W. Averell Harriman was a New York politician, best known for advising Franklin Delano Roosevelt during World War II and for being a little less ostentatious with his wealth than fellow railroad tycoon Cornelius Vanderbilt Whitney, whose ex-wife Harriman would later marry. Rather than build a grotesque mansion off the eastern seaboard, Harriman built a retreat for his family on 11,000 acres in eastern Idaho.
We briefly tour a collection of buildings in what is now known as Harriman State Park, marveling at the views from Harriman’s living room and his gear collection for what I believe is known now as “glamping,” like Kate Moss lolling about in a custom-made teepee with Turkish rugs at the Glastonbury Festival. But soon we are off. The hiking trail winds through wetlands and over freshwater creeks, where we spot baby trout milling to and fro, far-off herons and egrets, and—much to my alarm—fresh bear scat. When we remove our shoes to wash off the hiking dust in a secluded little inlet, we discover leeches on several people’s legs.
We drown out the collective horror with a tour and tasting at Grand Teton Brewing Company in Victor, Idaho. At first glance, Victor is unprepossessing—the sort of low-to-the-ground, monochrome, one-lane town that breeds unfulfilled dreams like mosquitoes in stagnant water. But when we park, the Tetons face us on one side. Locals sip Bitch Creek Extra Special Brown on the patio, their dogs lying under their chairs. As we start to play lawn games, Grand Teton brewmaster Rob Mullin, comes out to greet us.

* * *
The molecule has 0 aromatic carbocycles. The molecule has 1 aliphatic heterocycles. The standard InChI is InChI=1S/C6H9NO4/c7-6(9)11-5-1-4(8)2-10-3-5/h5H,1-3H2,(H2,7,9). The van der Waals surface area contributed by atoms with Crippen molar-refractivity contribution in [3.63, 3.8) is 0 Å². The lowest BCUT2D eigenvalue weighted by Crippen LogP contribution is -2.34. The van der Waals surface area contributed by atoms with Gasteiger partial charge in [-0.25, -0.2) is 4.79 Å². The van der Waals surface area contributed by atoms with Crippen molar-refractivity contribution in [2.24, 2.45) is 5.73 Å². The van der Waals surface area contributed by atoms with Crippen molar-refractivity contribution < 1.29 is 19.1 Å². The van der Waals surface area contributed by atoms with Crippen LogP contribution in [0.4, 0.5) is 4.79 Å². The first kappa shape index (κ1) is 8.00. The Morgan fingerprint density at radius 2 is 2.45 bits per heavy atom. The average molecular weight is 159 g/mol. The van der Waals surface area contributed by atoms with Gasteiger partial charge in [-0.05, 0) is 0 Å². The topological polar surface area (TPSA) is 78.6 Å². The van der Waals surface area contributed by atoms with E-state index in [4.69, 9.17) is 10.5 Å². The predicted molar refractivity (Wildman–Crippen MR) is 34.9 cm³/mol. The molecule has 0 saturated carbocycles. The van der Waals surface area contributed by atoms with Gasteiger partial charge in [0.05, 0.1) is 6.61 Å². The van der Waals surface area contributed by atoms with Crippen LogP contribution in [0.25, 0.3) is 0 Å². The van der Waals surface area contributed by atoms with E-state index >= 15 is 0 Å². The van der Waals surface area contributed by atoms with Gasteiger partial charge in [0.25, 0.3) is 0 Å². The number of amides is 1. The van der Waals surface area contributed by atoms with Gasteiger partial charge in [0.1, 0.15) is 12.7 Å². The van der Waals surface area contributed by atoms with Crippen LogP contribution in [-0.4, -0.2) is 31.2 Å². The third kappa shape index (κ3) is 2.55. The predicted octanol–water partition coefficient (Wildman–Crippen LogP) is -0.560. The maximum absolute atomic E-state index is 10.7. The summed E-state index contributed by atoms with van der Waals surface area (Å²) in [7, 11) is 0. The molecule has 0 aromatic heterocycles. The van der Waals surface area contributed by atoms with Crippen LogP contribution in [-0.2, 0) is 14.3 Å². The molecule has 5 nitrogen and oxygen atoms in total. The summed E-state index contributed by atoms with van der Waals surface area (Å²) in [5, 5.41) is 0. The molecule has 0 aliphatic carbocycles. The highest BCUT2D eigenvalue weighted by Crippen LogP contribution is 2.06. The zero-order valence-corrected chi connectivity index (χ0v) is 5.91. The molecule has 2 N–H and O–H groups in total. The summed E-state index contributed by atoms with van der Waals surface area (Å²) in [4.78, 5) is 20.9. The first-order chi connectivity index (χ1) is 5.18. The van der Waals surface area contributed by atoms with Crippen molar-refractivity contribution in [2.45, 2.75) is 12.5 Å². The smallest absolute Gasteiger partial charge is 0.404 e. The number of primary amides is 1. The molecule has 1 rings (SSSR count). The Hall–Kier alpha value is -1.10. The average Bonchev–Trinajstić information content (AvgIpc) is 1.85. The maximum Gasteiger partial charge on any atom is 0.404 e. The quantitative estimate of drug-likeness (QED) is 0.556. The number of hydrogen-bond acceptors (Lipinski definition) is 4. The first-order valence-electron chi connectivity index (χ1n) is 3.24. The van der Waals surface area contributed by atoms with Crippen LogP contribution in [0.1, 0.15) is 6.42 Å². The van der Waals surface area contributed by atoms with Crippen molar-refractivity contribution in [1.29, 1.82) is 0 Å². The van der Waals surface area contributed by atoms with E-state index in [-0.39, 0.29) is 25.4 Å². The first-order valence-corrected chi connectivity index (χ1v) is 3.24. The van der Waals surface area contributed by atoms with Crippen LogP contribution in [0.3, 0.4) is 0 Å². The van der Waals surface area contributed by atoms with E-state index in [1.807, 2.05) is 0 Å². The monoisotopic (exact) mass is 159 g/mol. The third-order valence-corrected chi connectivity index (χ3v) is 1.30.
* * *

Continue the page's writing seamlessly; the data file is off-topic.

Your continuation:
Mullin is considerably older and more experienced than the other brewers we’ve met so far, with broad, square hands and a striking shock of gray hair. He took over the venerable facility from Charlie Otto, the inventor of the modern-day growler, but he seems pleasantly unburdened by the weight of history. When we sit at a table laden with glassware, Mullin reassures us: “Beer should be fun, not hoity-toity. I don’t want beer to ever be intimidating.”
A beer’s taste is dependent on a brewer’s skill, but as any chef will attest, the quality of the ingredients matters as well. Mullin urges us to taste the water straight from the tap—“We had the water analyzed,” he said. “The mineral content is close to Munich water,” and as everyone clearly knows, “the best beers are in the Munich style.”
We sip our way through stouts and saisons, and a Snarling Badger Berliner Weisse that is so flavorful, soft, and sweet that I kick myself for the rest of the trip for only bringing a carry-on bag. By the time we get up from the table, we are all pleasantly relaxed. I nap all the way to Jackson, Wyoming.